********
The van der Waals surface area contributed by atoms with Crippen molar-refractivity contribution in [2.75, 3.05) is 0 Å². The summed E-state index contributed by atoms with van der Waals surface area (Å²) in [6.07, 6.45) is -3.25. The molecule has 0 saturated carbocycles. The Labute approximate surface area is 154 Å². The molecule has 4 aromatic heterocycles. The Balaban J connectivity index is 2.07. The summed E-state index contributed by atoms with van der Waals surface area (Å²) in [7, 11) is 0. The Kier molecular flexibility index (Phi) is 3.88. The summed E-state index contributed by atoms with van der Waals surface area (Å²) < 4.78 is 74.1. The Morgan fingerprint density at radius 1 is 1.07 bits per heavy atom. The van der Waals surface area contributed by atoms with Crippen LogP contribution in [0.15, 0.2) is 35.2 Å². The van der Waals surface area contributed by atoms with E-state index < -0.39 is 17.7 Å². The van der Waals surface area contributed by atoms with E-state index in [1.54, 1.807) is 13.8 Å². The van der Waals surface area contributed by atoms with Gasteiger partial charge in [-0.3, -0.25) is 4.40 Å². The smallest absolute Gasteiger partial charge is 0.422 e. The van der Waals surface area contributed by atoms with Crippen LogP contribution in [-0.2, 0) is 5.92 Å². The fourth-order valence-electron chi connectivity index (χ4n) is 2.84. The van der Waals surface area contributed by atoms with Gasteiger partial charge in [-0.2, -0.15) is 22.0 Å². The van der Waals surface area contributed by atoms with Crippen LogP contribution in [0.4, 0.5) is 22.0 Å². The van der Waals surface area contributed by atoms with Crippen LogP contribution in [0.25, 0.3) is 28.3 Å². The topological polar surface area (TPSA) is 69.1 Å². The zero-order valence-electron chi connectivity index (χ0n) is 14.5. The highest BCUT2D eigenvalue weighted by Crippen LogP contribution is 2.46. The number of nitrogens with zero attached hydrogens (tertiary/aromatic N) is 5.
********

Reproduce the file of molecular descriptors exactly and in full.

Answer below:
The van der Waals surface area contributed by atoms with Crippen molar-refractivity contribution in [2.75, 3.05) is 0 Å². The summed E-state index contributed by atoms with van der Waals surface area (Å²) in [6.07, 6.45) is -3.25. The molecule has 0 saturated carbocycles. The Labute approximate surface area is 154 Å². The molecule has 4 aromatic heterocycles. The Balaban J connectivity index is 2.07. The summed E-state index contributed by atoms with van der Waals surface area (Å²) in [7, 11) is 0. The Kier molecular flexibility index (Phi) is 3.88. The summed E-state index contributed by atoms with van der Waals surface area (Å²) < 4.78 is 74.1. The Morgan fingerprint density at radius 1 is 1.07 bits per heavy atom. The van der Waals surface area contributed by atoms with Crippen LogP contribution in [0.15, 0.2) is 35.2 Å². The van der Waals surface area contributed by atoms with E-state index < -0.39 is 17.7 Å². The van der Waals surface area contributed by atoms with E-state index in [1.54, 1.807) is 13.8 Å². The van der Waals surface area contributed by atoms with Gasteiger partial charge in [-0.3, -0.25) is 4.40 Å². The smallest absolute Gasteiger partial charge is 0.422 e. The van der Waals surface area contributed by atoms with Crippen LogP contribution in [-0.2, 0) is 5.92 Å². The fourth-order valence-electron chi connectivity index (χ4n) is 2.84. The van der Waals surface area contributed by atoms with Gasteiger partial charge in [-0.2, -0.15) is 22.0 Å². The van der Waals surface area contributed by atoms with Crippen LogP contribution in [0.4, 0.5) is 22.0 Å². The van der Waals surface area contributed by atoms with Crippen LogP contribution in [0.25, 0.3) is 28.3 Å². The topological polar surface area (TPSA) is 69.1 Å². The zero-order valence-electron chi connectivity index (χ0n) is 14.5. The highest BCUT2D eigenvalue weighted by Crippen LogP contribution is 2.46. The number of nitrogens with zero attached hydrogens (tertiary/aromatic N) is 5.